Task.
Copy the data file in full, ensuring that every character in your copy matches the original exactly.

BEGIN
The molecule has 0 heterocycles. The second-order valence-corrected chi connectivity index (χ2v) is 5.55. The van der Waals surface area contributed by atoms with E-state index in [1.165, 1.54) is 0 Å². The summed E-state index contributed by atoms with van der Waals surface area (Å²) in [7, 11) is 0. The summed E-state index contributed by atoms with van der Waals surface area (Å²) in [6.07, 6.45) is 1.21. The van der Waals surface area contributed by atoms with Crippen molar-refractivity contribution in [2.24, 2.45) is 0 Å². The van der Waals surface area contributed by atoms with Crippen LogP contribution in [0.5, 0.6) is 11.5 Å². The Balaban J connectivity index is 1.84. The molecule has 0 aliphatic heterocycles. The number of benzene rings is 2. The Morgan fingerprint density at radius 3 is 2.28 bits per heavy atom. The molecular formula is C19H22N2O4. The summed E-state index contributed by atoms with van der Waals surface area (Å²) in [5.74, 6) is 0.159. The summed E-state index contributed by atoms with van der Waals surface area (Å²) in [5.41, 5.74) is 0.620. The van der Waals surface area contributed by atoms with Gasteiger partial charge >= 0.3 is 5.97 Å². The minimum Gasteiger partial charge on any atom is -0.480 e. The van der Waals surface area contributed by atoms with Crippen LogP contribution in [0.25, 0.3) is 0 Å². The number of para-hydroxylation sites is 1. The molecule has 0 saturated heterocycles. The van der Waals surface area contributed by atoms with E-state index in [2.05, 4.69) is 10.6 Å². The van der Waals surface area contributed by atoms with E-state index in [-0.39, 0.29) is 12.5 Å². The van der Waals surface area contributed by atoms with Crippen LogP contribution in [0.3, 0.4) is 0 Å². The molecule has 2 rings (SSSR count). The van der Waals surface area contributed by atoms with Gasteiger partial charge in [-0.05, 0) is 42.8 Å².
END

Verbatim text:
The molecule has 0 heterocycles. The second-order valence-corrected chi connectivity index (χ2v) is 5.55. The van der Waals surface area contributed by atoms with E-state index in [1.165, 1.54) is 0 Å². The summed E-state index contributed by atoms with van der Waals surface area (Å²) in [7, 11) is 0. The summed E-state index contributed by atoms with van der Waals surface area (Å²) in [6.07, 6.45) is 1.21. The van der Waals surface area contributed by atoms with Crippen molar-refractivity contribution in [2.24, 2.45) is 0 Å². The van der Waals surface area contributed by atoms with Crippen LogP contribution in [0.5, 0.6) is 11.5 Å². The Balaban J connectivity index is 1.84. The molecule has 0 aliphatic heterocycles. The number of benzene rings is 2. The Morgan fingerprint density at radius 3 is 2.28 bits per heavy atom. The molecular formula is C19H22N2O4. The summed E-state index contributed by atoms with van der Waals surface area (Å²) in [5.74, 6) is 0.159. The summed E-state index contributed by atoms with van der Waals surface area (Å²) in [5.41, 5.74) is 0.620. The van der Waals surface area contributed by atoms with Gasteiger partial charge >= 0.3 is 5.97 Å². The minimum Gasteiger partial charge on any atom is -0.480 e. The van der Waals surface area contributed by atoms with Crippen LogP contribution in [0.25, 0.3) is 0 Å². The number of para-hydroxylation sites is 1. The molecule has 0 saturated heterocycles. The van der Waals surface area contributed by atoms with E-state index in [2.05, 4.69) is 10.6 Å². The van der Waals surface area contributed by atoms with E-state index in [-0.39, 0.29) is 12.5 Å². The van der Waals surface area contributed by atoms with Crippen LogP contribution in [0.3, 0.4) is 0 Å². The molecule has 2 rings (SSSR count). The van der Waals surface area contributed by atoms with Gasteiger partial charge in [-0.05, 0) is 42.8 Å².